In this article we cover what inflation really means for you, as well as how best to structure investments in the changing economic climate.
The Office for National Statistics regularly publish a rolling 12-month inflation rate, with the latest figure for CPIH at 7.8%* and certain to continue its upward trajectory, at least in the short-term.
It can be said that inflation is different for each household and business in the UK and depends of course on which goods or services each of us spend our money on. For example, figures show the cheapest pasta available is now 50% higher as of April 22 than April 21. Additionally, input producer price inflation, which effectively measures the average cost of purchasing raw materials to manufacture goods in the UK, was at 18.6%*. This figure is one indicator of how inflation can be forecasted by analysts, as manufacturers can only absorb rising costs for so long, before passing these costs onto the consumer. We are all starting to feel inflation’s real effects each time we do our supermarket shop, book our next holiday or when filling up at the petrol pump.
What’s the cause?
Many millennials won’t recall inflation having ever been this high, needing to go back as far as 1991 to see CPIH over 7.5%. The differences we’re seeing between now and then, are that the economic, political and social drivers at force are quite different. As global citizens, we return to work having all faced different challenges from Covid-19, national lockdowns and a halt in world manufacturing. As Europeans we are dealing with the economic fallout from the war in Ukraine which supplies much of the global food supplies, whilst Russian sanctions imposed by much of the western world are driving energy costs beyond levels of affordability for many low-income households in the UK. It can be argued that these economic issues are insignificant in comparison to the current humanitarian crises around the world, but nevertheless illustrate the effects of our globalised economy. Finally, whether the UK has felt the full force from Brexit remains to be seen.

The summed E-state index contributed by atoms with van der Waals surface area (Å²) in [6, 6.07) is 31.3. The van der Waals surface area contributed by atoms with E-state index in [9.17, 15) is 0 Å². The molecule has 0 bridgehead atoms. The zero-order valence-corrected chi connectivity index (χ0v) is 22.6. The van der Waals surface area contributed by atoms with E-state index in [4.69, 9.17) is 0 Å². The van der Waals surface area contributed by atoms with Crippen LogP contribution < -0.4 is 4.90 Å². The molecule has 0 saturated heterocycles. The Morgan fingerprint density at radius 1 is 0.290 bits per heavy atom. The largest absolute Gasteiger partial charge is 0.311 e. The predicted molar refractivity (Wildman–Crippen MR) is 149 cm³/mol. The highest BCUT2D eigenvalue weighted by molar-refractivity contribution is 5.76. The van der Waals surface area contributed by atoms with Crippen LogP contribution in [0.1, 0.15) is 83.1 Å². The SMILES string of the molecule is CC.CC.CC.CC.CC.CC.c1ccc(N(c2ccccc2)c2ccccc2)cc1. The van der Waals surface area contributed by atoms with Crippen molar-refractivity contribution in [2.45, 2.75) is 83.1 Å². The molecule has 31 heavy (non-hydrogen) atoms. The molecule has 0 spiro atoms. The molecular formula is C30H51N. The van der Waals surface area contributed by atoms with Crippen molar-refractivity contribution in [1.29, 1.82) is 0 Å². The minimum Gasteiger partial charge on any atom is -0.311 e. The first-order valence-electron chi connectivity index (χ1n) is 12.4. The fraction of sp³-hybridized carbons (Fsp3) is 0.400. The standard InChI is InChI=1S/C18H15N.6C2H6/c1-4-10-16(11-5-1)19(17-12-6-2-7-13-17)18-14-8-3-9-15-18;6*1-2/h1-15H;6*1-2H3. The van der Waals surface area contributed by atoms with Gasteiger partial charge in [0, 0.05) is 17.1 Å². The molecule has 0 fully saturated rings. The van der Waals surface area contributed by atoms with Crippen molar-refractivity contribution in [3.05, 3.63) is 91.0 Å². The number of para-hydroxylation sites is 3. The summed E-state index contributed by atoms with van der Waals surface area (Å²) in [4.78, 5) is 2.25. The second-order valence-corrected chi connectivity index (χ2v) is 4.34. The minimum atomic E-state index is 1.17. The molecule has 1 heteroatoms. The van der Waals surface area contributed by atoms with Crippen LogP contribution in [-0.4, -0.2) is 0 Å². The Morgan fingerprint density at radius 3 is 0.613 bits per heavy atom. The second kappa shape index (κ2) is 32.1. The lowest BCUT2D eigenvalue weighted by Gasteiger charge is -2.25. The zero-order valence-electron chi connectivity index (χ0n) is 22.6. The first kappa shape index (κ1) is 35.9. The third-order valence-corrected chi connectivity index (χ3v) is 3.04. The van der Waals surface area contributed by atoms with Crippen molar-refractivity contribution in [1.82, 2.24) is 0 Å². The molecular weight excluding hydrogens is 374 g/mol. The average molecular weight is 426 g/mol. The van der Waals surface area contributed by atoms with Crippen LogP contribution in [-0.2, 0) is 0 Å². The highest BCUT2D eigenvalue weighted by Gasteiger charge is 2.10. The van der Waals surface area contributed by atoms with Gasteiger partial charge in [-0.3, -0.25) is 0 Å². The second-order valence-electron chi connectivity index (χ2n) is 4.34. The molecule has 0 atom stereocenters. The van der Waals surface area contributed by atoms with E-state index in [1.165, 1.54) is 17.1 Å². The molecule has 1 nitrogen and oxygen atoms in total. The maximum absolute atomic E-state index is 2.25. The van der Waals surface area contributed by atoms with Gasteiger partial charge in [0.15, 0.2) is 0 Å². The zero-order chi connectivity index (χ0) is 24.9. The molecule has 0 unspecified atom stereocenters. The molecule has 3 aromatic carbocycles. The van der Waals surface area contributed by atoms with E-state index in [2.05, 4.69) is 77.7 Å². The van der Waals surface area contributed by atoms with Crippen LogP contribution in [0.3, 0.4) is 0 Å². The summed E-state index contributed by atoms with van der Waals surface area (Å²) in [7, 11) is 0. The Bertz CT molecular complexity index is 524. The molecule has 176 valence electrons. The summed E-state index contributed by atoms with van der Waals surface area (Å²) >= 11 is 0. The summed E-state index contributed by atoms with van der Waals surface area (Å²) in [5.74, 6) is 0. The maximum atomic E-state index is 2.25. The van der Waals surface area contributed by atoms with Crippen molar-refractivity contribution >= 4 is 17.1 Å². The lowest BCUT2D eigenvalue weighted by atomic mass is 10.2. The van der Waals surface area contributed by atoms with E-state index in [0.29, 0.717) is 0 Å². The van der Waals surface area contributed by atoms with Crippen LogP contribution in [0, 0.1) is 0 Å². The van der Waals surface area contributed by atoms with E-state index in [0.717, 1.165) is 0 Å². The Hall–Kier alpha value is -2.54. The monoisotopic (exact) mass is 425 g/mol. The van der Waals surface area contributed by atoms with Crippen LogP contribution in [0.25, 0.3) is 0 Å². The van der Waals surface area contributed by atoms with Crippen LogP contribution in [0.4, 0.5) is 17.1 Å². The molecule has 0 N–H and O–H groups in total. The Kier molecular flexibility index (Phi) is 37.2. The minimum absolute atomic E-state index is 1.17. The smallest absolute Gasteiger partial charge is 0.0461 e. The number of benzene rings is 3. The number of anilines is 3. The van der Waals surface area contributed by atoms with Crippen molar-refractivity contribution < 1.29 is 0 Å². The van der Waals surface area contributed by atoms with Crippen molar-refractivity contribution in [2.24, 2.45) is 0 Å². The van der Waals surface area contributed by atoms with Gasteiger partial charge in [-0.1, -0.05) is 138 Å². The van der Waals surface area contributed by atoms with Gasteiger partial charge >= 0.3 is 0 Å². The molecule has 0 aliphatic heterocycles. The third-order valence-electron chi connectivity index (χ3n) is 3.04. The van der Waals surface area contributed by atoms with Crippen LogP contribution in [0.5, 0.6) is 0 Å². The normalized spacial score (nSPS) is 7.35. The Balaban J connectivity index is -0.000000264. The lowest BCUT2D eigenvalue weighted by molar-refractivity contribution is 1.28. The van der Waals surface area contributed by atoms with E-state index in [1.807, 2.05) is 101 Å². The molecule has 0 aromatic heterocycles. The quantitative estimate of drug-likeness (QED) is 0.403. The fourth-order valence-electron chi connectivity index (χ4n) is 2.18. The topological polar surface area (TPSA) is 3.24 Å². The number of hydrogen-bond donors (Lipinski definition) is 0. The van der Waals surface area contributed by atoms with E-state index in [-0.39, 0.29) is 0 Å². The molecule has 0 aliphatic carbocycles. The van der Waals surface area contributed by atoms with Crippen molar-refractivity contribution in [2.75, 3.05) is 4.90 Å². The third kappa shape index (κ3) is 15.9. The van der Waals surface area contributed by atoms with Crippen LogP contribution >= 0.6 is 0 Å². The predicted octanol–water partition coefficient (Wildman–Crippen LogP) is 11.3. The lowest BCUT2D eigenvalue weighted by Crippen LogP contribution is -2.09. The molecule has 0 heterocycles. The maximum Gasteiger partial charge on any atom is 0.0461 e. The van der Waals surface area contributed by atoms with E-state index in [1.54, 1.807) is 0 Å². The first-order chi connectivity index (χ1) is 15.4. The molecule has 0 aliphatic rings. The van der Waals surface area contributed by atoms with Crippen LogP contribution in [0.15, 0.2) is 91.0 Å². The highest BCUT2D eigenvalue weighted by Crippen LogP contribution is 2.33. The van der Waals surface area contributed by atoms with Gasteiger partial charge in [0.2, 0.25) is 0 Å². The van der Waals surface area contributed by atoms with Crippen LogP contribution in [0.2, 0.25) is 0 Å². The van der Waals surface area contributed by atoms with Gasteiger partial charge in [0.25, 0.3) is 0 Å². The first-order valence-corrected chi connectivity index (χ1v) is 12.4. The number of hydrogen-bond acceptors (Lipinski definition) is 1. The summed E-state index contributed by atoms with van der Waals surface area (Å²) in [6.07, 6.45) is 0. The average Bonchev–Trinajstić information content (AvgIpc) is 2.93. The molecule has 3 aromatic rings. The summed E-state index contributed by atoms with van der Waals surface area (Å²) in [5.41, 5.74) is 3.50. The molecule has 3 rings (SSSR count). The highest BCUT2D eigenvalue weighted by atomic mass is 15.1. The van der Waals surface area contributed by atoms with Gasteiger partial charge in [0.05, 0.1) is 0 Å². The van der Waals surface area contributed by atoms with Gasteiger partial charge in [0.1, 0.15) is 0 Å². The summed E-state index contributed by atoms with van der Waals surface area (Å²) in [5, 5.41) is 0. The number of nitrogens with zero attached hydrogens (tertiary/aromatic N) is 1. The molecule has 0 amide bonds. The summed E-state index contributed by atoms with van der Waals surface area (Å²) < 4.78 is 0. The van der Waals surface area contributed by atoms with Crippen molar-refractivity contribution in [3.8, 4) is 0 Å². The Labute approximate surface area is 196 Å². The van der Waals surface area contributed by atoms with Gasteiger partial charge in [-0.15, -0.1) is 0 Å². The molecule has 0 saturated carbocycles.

We as financial advisors have the inflation conversation regularly with clients, as it’s important to understand the effects on the ‘real value’ of cash savings and fixed interest investments such as bonds.
What does it mean for my savings & investments?
Whether inflation will continue to rise beyond the short term remains to be seen, and answers change depending on which economist you ask. However, it is pertinent to understand its fundamental effects on cash savings. Whilst we all need to adjust to an increasingly expensive cost of living, it is also important to ensure we do not leave too much money to be held in cash, as high street interest rates remain extremely low, thus reducing your money’s spending power significantly.
Despite many of the economic pressures being experienced across the world, financial markets have remained resilient and continue to provide many well-diversified investment portfolios with healthy returns. Of course, any investment needs to be in line with your individual attitude to risk, affordability and consider personal circumstances, which emphasises the importance of having a relationship with a financial advisor.
*Office for National Statistics figures as at April 2022.
Past performance is no guarantee of future performance; and the value and income derived from investments can go down as well as up.
For further information, please contact Jonathan Leatherbarrow to the right of this page.